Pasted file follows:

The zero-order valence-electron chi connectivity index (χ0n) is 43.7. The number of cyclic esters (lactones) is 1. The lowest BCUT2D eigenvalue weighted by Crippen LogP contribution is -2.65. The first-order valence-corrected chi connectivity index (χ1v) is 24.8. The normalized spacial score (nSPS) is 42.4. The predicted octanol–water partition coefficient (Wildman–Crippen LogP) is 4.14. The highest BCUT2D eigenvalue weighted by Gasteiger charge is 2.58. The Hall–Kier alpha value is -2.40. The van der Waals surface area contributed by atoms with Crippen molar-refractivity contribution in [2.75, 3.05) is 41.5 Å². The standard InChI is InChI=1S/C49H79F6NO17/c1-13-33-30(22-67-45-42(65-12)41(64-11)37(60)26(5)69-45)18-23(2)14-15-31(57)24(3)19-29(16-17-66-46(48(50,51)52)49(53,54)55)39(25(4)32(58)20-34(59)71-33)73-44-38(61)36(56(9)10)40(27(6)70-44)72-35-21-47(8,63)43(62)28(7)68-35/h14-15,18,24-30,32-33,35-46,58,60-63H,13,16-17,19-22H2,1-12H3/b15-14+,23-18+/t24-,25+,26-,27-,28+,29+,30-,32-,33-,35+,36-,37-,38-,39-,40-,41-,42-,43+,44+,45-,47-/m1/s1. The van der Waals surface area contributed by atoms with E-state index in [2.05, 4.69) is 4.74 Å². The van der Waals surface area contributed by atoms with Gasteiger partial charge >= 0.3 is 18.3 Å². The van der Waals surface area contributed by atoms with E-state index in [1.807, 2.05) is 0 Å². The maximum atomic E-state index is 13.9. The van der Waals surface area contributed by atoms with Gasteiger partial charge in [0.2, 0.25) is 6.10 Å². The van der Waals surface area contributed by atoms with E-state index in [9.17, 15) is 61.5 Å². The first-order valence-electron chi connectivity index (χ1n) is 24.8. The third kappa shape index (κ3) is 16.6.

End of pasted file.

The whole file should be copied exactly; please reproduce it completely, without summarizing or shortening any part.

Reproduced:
The zero-order valence-electron chi connectivity index (χ0n) is 43.7. The number of cyclic esters (lactones) is 1. The lowest BCUT2D eigenvalue weighted by Crippen LogP contribution is -2.65. The first-order valence-corrected chi connectivity index (χ1v) is 24.8. The normalized spacial score (nSPS) is 42.4. The predicted octanol–water partition coefficient (Wildman–Crippen LogP) is 4.14. The highest BCUT2D eigenvalue weighted by Gasteiger charge is 2.58. The Hall–Kier alpha value is -2.40. The van der Waals surface area contributed by atoms with Crippen molar-refractivity contribution in [2.75, 3.05) is 41.5 Å². The standard InChI is InChI=1S/C49H79F6NO17/c1-13-33-30(22-67-45-42(65-12)41(64-11)37(60)26(5)69-45)18-23(2)14-15-31(57)24(3)19-29(16-17-66-46(48(50,51)52)49(53,54)55)39(25(4)32(58)20-34(59)71-33)73-44-38(61)36(56(9)10)40(27(6)70-44)72-35-21-47(8,63)43(62)28(7)68-35/h14-15,18,24-30,32-33,35-46,58,60-63H,13,16-17,19-22H2,1-12H3/b15-14+,23-18+/t24-,25+,26-,27-,28+,29+,30-,32-,33-,35+,36-,37-,38-,39-,40-,41-,42-,43+,44+,45-,47-/m1/s1. The van der Waals surface area contributed by atoms with E-state index in [2.05, 4.69) is 4.74 Å². The van der Waals surface area contributed by atoms with Gasteiger partial charge >= 0.3 is 18.3 Å². The van der Waals surface area contributed by atoms with E-state index in [1.807, 2.05) is 0 Å². The maximum atomic E-state index is 13.9. The van der Waals surface area contributed by atoms with Gasteiger partial charge in [0.2, 0.25) is 6.10 Å². The van der Waals surface area contributed by atoms with E-state index in [9.17, 15) is 61.5 Å². The first-order valence-electron chi connectivity index (χ1n) is 24.8. The third kappa shape index (κ3) is 16.6.